A positive attitude and “roll-up-your-sleeves” work ethic are traits of effective leaders. Citrus greening has tested the attitude of the entire citrus industry and called all of our leaders to pitch in to help defeat this unprecedented foe.
One of those leaders is Marty McKenna. He has served the industry in many capacities even before greening came along, and he believes in the future of Florida citrus. For those reasons, McKenna also is the 2016 Florida Grower® magazine Citrus Achievement AwardSM winner.
“I am confident the industry will rebuild after greening,” McKenna says. “And the reason why is Florida happens to be the best place to grow juice oranges on this planet. Without greening, we can compete with anybody.”
Currently, McKenna, along with his brother Pat, operates McKenna Brothers Inc., which grows and manages citrus in Polk, DeSoto, Hendry, and Lee counties. His wife Karen is actively involved in the business, too.
Mentors And Service
McKenna has served in leadership roles on just about all the committees, boards, and commissions that matter in Florida citrus. He says his mentor taught him about the importance of getting involved and serving.
“Probably the biggest asset to my career in citrus was when I was hired by Joe L. Davis Sr. in 1991 to run his groves and ranch,” he says. “I worked with him closely — on a daily basis — until 1995. “He was very good to me, allowing me to learn what he had learned about the industry through the school of hard knocks. The 14 years I spent working with him was probably the biggest blessing I had coming into this industry.”
Besides production and business knowledge, Davis also demonstrated service is an important role. And, the fact the industry is small and tightly situated geographically means individuals can make a difference by serving.
“Watching his dedication instructed me being active in an industry as unique as ours. We can help people,” McKenna says. “We all are so intertwined whether it be growers, service guys, harvest people, hauling guys, custom applicators, real estate people, all the way up to the juice plants.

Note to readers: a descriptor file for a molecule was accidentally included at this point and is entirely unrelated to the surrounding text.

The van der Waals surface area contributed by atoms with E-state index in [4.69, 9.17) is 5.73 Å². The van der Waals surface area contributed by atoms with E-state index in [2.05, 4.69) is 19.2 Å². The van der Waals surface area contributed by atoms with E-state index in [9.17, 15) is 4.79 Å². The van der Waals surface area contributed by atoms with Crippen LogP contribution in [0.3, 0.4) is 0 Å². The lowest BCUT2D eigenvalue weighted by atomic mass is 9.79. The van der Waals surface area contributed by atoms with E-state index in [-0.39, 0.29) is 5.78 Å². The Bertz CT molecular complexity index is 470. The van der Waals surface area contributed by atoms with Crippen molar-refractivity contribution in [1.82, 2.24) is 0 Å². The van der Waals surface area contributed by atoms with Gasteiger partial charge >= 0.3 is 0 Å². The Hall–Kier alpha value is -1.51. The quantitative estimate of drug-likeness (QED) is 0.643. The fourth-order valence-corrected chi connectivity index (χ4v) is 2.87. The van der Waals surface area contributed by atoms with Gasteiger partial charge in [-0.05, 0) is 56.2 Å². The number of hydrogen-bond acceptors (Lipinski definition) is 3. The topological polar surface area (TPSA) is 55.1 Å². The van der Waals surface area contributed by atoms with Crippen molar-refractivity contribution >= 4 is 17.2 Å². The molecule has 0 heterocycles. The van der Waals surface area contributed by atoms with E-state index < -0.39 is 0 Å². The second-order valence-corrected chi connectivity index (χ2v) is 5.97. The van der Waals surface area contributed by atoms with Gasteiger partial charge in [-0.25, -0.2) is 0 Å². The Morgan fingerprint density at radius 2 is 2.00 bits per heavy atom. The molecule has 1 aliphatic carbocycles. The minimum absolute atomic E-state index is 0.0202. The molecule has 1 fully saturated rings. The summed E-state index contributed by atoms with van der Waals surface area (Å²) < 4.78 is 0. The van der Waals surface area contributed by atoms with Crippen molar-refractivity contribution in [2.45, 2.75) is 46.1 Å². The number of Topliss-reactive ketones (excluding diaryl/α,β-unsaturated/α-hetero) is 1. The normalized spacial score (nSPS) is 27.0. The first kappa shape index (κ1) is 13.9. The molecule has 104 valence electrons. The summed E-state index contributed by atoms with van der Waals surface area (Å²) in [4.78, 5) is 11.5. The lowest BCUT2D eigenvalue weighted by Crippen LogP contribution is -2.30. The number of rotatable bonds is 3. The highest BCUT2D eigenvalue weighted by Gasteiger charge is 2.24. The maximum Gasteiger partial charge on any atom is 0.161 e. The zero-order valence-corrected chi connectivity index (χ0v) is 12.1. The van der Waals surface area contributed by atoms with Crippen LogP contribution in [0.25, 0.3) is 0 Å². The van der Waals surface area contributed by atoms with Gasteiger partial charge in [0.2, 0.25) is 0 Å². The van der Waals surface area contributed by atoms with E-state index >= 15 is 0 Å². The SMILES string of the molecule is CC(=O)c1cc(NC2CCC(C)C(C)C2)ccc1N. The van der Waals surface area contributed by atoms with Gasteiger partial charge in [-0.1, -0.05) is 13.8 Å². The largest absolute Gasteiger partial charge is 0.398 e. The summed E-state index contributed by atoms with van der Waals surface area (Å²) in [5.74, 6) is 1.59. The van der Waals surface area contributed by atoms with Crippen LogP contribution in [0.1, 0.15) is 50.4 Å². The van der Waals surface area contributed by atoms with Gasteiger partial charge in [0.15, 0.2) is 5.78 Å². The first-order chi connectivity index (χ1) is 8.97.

“When you look at Florida citrus juice production, there is no other crop uniquely situated like ours in such a small space. I think that is what has contributed to our ability to grow this industry into what it became despite all kinds of challenges like freezes, hurricanes, canker, and other pests. And, it allows people to get involved with the industry and help make a difference.”
Advocacy In Critical Times
McKenna’s first active service was as President of the Florida Citrus Production Managers Association. It was during this time that production managers began to advocate for a box tax.
“Norman Todd (2003 Citrus Achievement Award winner) really ushered the box tax through, but it was in the Production Managers Association where the idea was born. It was there where I learned that even a small group could have a big impact.”
Next up, McKenna served as President of the Highlands Country Citrus Growers Association (HCCGA). It was in another consequential time when BMPs were being developed for citrus.
“We were in a process with the state of Florida to initiate nitrate BMPs on the Ridge,” McKenna says. “The HCCGA was very involved in putting those together. It was very interesting to be involved with a regulatory issue. As growers, we didn’t particularly like the idea of anybody telling us how to farm, but we also realized the need for it as we got involved with the regulatory agencies.”